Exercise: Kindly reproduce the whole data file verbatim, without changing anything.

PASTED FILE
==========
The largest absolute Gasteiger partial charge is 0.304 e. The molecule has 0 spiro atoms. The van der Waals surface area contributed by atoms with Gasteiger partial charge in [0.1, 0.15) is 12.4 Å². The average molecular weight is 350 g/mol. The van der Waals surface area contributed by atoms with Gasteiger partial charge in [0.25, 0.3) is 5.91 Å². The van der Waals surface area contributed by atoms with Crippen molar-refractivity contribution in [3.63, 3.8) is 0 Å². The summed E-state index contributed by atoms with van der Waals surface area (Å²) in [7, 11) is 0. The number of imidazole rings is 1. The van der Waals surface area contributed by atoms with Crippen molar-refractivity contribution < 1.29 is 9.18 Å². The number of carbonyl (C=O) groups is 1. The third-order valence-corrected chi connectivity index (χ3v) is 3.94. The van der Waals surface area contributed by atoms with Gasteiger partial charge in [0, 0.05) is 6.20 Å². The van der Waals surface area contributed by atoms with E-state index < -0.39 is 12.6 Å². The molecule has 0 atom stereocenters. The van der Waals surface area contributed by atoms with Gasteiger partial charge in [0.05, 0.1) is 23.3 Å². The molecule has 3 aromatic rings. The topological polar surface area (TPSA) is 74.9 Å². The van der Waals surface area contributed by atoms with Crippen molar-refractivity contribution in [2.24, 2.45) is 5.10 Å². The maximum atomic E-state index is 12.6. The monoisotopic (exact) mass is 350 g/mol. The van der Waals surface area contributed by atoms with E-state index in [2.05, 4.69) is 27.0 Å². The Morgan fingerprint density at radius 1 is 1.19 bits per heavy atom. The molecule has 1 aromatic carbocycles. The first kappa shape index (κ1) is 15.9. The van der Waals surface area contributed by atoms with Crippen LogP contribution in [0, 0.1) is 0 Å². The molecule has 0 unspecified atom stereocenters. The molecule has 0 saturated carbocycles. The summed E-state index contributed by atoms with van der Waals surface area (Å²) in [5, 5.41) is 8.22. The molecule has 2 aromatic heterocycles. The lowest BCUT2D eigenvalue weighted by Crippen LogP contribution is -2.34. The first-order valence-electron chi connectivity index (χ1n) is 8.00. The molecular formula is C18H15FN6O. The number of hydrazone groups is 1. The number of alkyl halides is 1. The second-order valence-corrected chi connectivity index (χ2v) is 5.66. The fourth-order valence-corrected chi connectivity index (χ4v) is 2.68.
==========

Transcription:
The largest absolute Gasteiger partial charge is 0.304 e. The molecule has 0 spiro atoms. The van der Waals surface area contributed by atoms with Gasteiger partial charge in [0.1, 0.15) is 12.4 Å². The average molecular weight is 350 g/mol. The van der Waals surface area contributed by atoms with Gasteiger partial charge in [0.25, 0.3) is 5.91 Å². The van der Waals surface area contributed by atoms with Crippen molar-refractivity contribution in [3.63, 3.8) is 0 Å². The summed E-state index contributed by atoms with van der Waals surface area (Å²) in [7, 11) is 0. The number of imidazole rings is 1. The van der Waals surface area contributed by atoms with Crippen molar-refractivity contribution < 1.29 is 9.18 Å². The number of carbonyl (C=O) groups is 1. The third-order valence-corrected chi connectivity index (χ3v) is 3.94. The van der Waals surface area contributed by atoms with Gasteiger partial charge in [0, 0.05) is 6.20 Å². The van der Waals surface area contributed by atoms with E-state index < -0.39 is 12.6 Å². The molecule has 0 atom stereocenters. The van der Waals surface area contributed by atoms with Gasteiger partial charge in [0.05, 0.1) is 23.3 Å². The molecule has 3 aromatic rings. The topological polar surface area (TPSA) is 74.9 Å². The van der Waals surface area contributed by atoms with Crippen molar-refractivity contribution in [2.24, 2.45) is 5.10 Å². The maximum atomic E-state index is 12.6. The monoisotopic (exact) mass is 350 g/mol. The van der Waals surface area contributed by atoms with E-state index in [2.05, 4.69) is 27.0 Å². The Morgan fingerprint density at radius 1 is 1.19 bits per heavy atom. The molecule has 1 aromatic carbocycles. The first kappa shape index (κ1) is 15.9. The van der Waals surface area contributed by atoms with Crippen LogP contribution in [0, 0.1) is 0 Å². The molecule has 0 unspecified atom stereocenters. The molecule has 0 saturated carbocycles. The summed E-state index contributed by atoms with van der Waals surface area (Å²) in [5, 5.41) is 8.22. The molecule has 2 aromatic heterocycles. The lowest BCUT2D eigenvalue weighted by Crippen LogP contribution is -2.34. The first-order valence-electron chi connectivity index (χ1n) is 8.00. The molecular formula is C18H15FN6O. The number of hydrazone groups is 1. The number of alkyl halides is 1. The second-order valence-corrected chi connectivity index (χ2v) is 5.66. The fourth-order valence-corrected chi connectivity index (χ4v) is 2.68.